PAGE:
on the radar: Breast Cancer
Two reports appearing this week and next delivered troubling information to those concerned about women’s health. The first, appearing in the in the Journal of the American Medical Association (JAMA), suggests that current BRCA1 and BRCA2 genetic tests for high breast cancer risk can miss mutations that help the disease to emerge - mostly in families with multiple incidences of ovarian or breast cancer. In the second, the Center for Disease Control reports that African-American women with breast cancer are 19 percent more likely to die than white women - a fact connected with recent figures showing that minority women are half as likely as white women to receive recommended drug treatment after breast cancer surgery.
The genetic study is troublesome not only for its health implications but also, according to the New York Times, because the test’s distributor, Myriad Genetics, controls patents that not only make it the exclusive provider of the expensive BRCA tests but also, say some experts, make it more difficult to develop better tests. University of Washington professor Mary-Claire King, senior author of the BRCA paper, has told reporters that “a fuller testing process would include more than one technology, and competition would enable that to develop." She added that a test that might find some of the mutations missed by the Myriad test is already available in Europe, but not in the United States.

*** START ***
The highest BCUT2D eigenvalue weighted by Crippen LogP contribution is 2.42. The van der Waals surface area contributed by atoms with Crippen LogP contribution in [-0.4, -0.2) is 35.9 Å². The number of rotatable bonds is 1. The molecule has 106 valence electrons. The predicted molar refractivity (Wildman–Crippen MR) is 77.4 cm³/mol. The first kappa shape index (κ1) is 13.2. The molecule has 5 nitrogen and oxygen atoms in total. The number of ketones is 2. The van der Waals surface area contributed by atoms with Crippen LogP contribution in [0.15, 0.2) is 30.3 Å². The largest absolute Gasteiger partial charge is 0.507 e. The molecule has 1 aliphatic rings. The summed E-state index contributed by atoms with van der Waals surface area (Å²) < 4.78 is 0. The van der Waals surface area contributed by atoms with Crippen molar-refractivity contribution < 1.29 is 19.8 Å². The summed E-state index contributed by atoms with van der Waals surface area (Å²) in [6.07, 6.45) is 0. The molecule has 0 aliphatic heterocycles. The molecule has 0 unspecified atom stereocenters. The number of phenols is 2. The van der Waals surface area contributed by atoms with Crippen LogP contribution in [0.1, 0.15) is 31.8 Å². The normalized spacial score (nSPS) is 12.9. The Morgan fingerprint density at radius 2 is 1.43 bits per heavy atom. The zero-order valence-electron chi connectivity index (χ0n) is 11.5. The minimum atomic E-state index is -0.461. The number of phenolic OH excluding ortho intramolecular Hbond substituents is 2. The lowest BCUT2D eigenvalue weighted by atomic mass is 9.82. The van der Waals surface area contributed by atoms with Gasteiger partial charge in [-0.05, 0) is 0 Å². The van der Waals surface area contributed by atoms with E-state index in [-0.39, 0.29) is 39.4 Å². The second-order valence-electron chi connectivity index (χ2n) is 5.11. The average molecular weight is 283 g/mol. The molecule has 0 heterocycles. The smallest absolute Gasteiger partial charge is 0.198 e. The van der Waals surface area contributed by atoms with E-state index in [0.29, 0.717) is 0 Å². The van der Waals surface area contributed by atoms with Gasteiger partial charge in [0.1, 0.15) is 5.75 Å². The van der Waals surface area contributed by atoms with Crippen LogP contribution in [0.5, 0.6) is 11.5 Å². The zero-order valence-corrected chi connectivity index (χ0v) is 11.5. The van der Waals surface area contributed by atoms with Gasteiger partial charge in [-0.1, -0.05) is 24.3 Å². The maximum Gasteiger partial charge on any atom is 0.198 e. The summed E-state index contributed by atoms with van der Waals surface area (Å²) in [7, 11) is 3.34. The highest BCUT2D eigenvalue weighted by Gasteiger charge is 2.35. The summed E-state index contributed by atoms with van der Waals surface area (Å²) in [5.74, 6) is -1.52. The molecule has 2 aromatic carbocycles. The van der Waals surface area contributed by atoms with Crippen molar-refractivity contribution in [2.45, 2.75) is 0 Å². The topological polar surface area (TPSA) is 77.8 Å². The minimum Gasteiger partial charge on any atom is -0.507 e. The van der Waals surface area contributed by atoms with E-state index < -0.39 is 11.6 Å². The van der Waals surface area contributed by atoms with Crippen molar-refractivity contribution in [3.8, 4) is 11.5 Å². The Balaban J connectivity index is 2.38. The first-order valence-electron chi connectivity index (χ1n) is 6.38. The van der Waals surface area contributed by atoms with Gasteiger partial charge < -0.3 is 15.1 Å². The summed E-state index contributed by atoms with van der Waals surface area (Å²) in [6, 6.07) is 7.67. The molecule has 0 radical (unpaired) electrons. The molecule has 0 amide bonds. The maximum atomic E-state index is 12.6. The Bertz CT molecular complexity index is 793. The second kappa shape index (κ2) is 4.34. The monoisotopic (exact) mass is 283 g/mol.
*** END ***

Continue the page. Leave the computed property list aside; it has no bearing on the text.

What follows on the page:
In the study of African-American women with breast cancer, the researchers examined 20 previous breast cancer studies that included data on patient survival, ethnicity, and socioeconomic status. In a prepared statement, Dr. Lisa A. Newman, director of the Breast Care Center at the University of Michigan , said "Our research underscores the need to investigate the role of biologic, genetic and sociocultural factors in breast cancer mortality among black women." Researchers at the Mount Sinai School of Medicine studied the 1999-2000 medical records, from six New York City hospitals, of 677 women who had had surgery for early-stage breast cancer. The review revealed that minority women were only 50 percent as likely as white women to receive drug treatment. This was true even though they were referred to oncologists at a similar rate. One in three black women and almost one in four Hispanic women did not receive the additional care required.
Sources: The New York Times, 3/22/06; Centers for Disease Control: The Burden of Heart Disease, Stroke, Cancer, and Diabetes, United States , National and State Perspectives 2004 section 2; TruthDig, 3/21/06
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